Physiological Interface - Computer System Interface (PICSI)

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Medical

When I had a heart attack recently, it occurred to me that the devices on the market for heart monitoring were woefully simplistic and in some cases inaccurate. And the fact that I couldn't go to cardiac rehab due to Covid-19 made it all the worse. I decided that based upon my experience there must be other people out there who wanted a monitored, multi-lead ECG (watches only have one lead) that could also transfer data to a cloud, both for data-capture, real-time monitoring, and/or predictive analytics. Something in between a watch and an ICU monitor.

PICSI is a small (50x65mm) wearable that provides the ability to stream near-real-time waveforms to a mobile device, view it on the 2.8" touch display, in addition to the ability to visualize augmented data on augmented reality (AR) glasses.

PICSI is unique in that it can capture a complete diagnostic 12 Lead ECG (watches and other "2 finger" devices only capture a single lead of ECG - not considered "diagnostic quality".

PICSI can also capture or receive via BT: SPO2, NIBP, temperature. It has a 9 axis IMU for patient fall/out of bed precautions.

PICSI Cloud network can receive these data, and process in an AI predictive algorithm to do predictive analytics for 12 lead and ST-segment measurement - the only true harbinger of a heart attack. The cloud provides a number of services from electronic medical record (EMR) integration to home 12 lead capture for youth athletes and older concerned citizens. It is planned to be reimbursable for mobile cardiac outreach telemetry (MCOT), 24-hour ambulatory monitoring (Holter), and Telehealth applications.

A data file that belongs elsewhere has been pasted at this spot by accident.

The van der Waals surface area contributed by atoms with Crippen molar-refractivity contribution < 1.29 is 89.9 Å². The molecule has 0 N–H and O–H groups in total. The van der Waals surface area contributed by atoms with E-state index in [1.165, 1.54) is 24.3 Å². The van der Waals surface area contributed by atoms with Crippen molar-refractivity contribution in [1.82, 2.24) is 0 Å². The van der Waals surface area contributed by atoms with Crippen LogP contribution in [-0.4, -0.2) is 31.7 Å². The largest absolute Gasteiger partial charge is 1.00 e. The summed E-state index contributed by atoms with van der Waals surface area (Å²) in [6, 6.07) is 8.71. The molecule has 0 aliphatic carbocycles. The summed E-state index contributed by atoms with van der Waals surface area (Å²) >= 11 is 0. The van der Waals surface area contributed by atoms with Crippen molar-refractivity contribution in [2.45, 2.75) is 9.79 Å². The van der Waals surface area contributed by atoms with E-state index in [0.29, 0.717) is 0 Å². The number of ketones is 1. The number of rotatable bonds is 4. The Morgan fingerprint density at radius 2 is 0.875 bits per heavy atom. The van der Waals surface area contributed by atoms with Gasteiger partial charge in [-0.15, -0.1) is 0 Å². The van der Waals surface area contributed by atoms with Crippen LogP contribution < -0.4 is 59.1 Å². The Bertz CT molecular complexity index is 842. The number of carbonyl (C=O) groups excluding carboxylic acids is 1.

The companion app lets you store long-term parameter data (including waveforms) to a SQL database that is synchronized with the cloud.

The 2.8" sunlight viewable display has a capacitive touchscreen. The waveforms can be streamed to any other BT compatible tablet. You've heard of the $100 laptop? This becomes the $999 ICU monitor.

The device make good use of a number of Analog Devices technologies for ECG, ADC, and inductive power. The system charges on a stand and runs for 12 hours on a full charge. The device uses a very thin 12 lead cable, a custom multi-lead BT chest electrode and even had 4 nickel electrodes on the back in order to be simply pressed against the chest for spot analysis.

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  • ABOUT THE ENTRANT

  • Name:
    Randall Bardwell
  • Type of entry:
    individual
  • Profession:
    Engineer/Designer
  • Randall is inspired by:
    A few years ago, I picked up the phrase "Shibui" (https://en.wikipedia.org/wiki/Shibui) which is a Japanese term meaning. to quote Wiki "Shibui objects appear to be simple overall but they include subtle details, such as textures, that balance simplicity with complexity." I have been an engineer, clinician, and patient and so I like to think from a patient advocacy POV using the latest System-on-Module technology to do a whole lot with very little. I have also been an amateur radio operator for over 40 years and feel perfectly at home, in either analog or digital, RF or AF and use that knowledge of antennas and duplexers in order to maximize antenna coverage for PiCSI.
  • Software used for this entry:
    Solidworks PCB, Altium, Solidworks 3D
  • Patent status:
    pending